The first plastics started in the late 1850’s. They were made with the modification of cellulose fibers with nitric acid. (Note: these fibers are plant based!) This first product had many flaws and it’s inventor, Alexander Parkes lost lots of loot. Mr. Parkes finally showed off his “Parkesine” in 1862 in the form of knife handles, ornaments and flexible products. This was the great thing about his invention, you could make it into anything you wanted. These new molecules were large and composed a repetitive structure leaving them moldable, ‘ploymers’. This was also great for any ‘horned or shelled’ species. Their horns and shells were natural ploymers and these plastics did the same types of things, better.

The big break for this nitrate cellulose product was billiards, yes, billiards. This was also a big break for elephants, the walrus, pig, hippo and sperm whale. The Hyatt Brothers, I found no relation to the hotel guys, redeveloped and patented it as ‘celluloid’ in 1870 and started making billiard balls, piano keys and false teeth. In the UK another dude named Daniel Spill came up with the same idea but called it ‘Xylonite’. This also was a great beginning of law suits. In the end, Mr. Parkes was the true inventor and everyone went on their plastic making way.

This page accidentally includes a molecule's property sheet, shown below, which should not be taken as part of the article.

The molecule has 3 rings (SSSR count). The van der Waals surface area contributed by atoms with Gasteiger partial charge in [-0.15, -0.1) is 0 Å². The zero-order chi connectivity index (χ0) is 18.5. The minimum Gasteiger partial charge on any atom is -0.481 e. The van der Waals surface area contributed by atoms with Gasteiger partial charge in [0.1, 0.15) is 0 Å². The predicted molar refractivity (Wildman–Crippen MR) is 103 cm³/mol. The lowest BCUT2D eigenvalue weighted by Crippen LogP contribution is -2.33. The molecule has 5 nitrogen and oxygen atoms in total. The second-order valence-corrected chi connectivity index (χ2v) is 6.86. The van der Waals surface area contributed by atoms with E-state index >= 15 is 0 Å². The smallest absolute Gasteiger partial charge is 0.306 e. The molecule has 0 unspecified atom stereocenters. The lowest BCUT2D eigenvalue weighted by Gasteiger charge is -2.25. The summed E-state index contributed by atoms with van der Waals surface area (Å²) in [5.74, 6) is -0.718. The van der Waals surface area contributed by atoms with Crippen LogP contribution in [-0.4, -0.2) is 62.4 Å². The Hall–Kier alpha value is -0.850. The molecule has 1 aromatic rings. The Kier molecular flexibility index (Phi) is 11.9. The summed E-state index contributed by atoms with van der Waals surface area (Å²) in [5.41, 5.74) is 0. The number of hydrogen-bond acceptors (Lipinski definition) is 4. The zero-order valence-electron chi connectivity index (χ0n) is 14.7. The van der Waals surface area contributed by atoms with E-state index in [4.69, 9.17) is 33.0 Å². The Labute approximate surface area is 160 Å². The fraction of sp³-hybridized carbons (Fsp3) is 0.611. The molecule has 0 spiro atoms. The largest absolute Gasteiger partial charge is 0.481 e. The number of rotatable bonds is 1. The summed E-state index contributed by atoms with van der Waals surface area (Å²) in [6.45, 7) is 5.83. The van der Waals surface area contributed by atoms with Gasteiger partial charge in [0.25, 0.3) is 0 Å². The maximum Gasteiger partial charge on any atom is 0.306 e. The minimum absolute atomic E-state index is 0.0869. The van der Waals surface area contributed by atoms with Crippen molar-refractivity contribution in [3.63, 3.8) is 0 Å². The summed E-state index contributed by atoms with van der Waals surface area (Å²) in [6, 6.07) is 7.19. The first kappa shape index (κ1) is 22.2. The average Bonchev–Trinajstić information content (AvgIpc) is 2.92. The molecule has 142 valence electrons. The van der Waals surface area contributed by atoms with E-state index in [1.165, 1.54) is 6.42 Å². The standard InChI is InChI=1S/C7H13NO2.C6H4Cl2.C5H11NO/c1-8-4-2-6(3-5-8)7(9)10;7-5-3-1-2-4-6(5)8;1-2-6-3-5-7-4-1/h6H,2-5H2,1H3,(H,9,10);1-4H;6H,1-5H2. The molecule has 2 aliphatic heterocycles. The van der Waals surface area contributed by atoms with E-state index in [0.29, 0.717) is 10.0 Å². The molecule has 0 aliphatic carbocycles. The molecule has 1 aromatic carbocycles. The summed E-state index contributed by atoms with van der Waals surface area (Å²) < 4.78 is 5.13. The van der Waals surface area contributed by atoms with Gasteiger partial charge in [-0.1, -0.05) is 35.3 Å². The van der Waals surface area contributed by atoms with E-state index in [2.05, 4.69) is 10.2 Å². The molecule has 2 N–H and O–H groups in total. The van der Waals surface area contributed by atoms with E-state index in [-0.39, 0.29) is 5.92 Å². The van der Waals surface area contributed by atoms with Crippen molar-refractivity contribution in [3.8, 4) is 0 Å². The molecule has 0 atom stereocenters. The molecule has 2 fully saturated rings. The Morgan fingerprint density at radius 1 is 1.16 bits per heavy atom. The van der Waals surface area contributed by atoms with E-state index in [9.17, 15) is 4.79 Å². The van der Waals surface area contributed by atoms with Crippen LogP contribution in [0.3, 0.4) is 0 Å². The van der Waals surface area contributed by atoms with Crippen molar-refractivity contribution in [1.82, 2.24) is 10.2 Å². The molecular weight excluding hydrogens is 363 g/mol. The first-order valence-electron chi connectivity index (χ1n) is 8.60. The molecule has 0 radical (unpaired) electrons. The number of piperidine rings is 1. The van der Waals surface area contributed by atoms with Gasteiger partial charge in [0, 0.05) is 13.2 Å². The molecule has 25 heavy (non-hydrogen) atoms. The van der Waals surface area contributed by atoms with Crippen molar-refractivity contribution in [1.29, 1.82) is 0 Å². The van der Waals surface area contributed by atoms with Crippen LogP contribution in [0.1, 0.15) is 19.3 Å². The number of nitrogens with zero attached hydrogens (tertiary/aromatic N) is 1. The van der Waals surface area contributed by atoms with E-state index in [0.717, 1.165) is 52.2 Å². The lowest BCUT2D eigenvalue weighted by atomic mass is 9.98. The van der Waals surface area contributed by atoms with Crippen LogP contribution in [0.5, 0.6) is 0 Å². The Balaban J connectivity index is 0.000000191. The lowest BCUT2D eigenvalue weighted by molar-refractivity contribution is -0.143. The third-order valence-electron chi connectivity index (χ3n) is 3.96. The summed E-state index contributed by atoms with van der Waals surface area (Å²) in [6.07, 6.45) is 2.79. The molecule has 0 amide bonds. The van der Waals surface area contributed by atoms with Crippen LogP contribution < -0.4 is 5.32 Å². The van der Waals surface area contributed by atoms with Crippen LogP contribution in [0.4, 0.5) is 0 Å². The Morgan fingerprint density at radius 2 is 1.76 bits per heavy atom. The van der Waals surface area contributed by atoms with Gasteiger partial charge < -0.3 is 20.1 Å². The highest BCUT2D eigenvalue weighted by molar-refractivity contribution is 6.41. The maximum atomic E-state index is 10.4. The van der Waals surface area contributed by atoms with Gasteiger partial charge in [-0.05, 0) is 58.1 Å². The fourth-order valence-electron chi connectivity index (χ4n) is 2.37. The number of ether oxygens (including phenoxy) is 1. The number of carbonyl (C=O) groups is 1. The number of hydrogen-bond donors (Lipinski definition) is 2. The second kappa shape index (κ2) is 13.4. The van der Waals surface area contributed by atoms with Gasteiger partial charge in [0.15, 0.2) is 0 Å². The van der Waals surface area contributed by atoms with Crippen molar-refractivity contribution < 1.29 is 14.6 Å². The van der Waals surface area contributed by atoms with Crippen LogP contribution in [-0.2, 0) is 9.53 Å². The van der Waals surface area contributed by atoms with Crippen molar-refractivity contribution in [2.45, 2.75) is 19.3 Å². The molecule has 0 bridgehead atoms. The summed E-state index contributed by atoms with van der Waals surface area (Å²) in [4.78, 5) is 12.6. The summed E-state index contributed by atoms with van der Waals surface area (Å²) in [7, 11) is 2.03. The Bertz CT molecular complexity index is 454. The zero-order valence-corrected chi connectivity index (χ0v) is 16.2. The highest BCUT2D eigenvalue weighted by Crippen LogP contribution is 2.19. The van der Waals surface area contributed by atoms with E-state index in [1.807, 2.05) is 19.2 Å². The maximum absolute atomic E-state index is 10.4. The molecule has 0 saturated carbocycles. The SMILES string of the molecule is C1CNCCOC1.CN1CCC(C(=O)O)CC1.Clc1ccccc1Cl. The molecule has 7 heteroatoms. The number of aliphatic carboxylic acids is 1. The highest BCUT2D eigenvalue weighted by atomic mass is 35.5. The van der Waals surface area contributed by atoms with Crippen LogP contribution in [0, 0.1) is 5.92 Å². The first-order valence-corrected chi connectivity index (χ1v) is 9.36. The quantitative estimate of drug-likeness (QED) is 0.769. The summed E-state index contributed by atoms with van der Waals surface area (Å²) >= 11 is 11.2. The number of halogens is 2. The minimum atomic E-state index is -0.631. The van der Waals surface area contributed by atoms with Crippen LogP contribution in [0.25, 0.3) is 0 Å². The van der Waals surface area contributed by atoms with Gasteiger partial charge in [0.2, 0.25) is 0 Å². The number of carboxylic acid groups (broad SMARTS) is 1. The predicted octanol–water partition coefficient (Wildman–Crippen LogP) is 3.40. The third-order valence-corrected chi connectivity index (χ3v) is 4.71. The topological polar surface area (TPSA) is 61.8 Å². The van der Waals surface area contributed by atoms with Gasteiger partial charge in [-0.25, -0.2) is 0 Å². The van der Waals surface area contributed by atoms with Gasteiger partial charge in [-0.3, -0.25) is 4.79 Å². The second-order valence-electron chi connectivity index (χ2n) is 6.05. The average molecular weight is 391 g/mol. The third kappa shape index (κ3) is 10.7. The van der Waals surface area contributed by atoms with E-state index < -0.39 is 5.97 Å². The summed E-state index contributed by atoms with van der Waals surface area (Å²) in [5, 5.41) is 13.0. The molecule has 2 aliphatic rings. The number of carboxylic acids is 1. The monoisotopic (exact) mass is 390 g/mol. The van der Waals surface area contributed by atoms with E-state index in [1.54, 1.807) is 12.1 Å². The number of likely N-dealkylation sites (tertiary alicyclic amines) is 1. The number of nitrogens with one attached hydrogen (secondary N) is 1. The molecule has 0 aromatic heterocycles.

Things really started getting crazy in the 1900’s. A gent named Leo Baekeland got started solving the problem that this amazing ‘celluloid’ didn’t like to get hot. ‘Bakelite’ was introduced in 1907, the first truly synthetic plastic to be patented. This new product was great for making items such as hair dryers, cameras and radio cabinets. It also could look like wood so it saved tons of trees from becoming dashboards and knobs. It was also used to impregnate paper and fabric to make them stronger. Saved a few more trees and plants.

As with all products, over the next years everyone had an idea to make it bigger and better. In 1922 a German chemist, Hermann Staudinger, figured out that these ‘ploymers’ could be ‘superploymers’ and changed up the whole deal. All sorts of new products emerged! And by adding colored powders you could make it look like marble or stone and add design! It also helped in the development of varnishes, laminates and adhesives.

I know this is getting long so I’ll try and roll it along. The 30’s is when things really started to get nuts. This is when they learned how to produce plastics from petroleum and made huge advances in injection molding. This made plastics cheaper and available to everyone. All sorts of new items came about from safer aircraft cockpits to molded egg cups and picnic sets.

World War II put plastics to great use. It was instrumental in the importing of materials needed by the troops and design technology. Production of such plastics as polyethylene, polystyrene, polyester, PET and silicones were started during this time. Polyethylene is more commonly known as “Tupperware” and polystyrene is styrofoam but we’ll get to that later.

The 50’s and 60’s all had their own great breakthroughs; Polyester, Lycra, soft and hard foams, inflatable chairs, combs, bottled mineral water, space ships and computers. Things got a little touchy for plastics during the energy crisis of the 70’s, this would be the first and only decline in availability.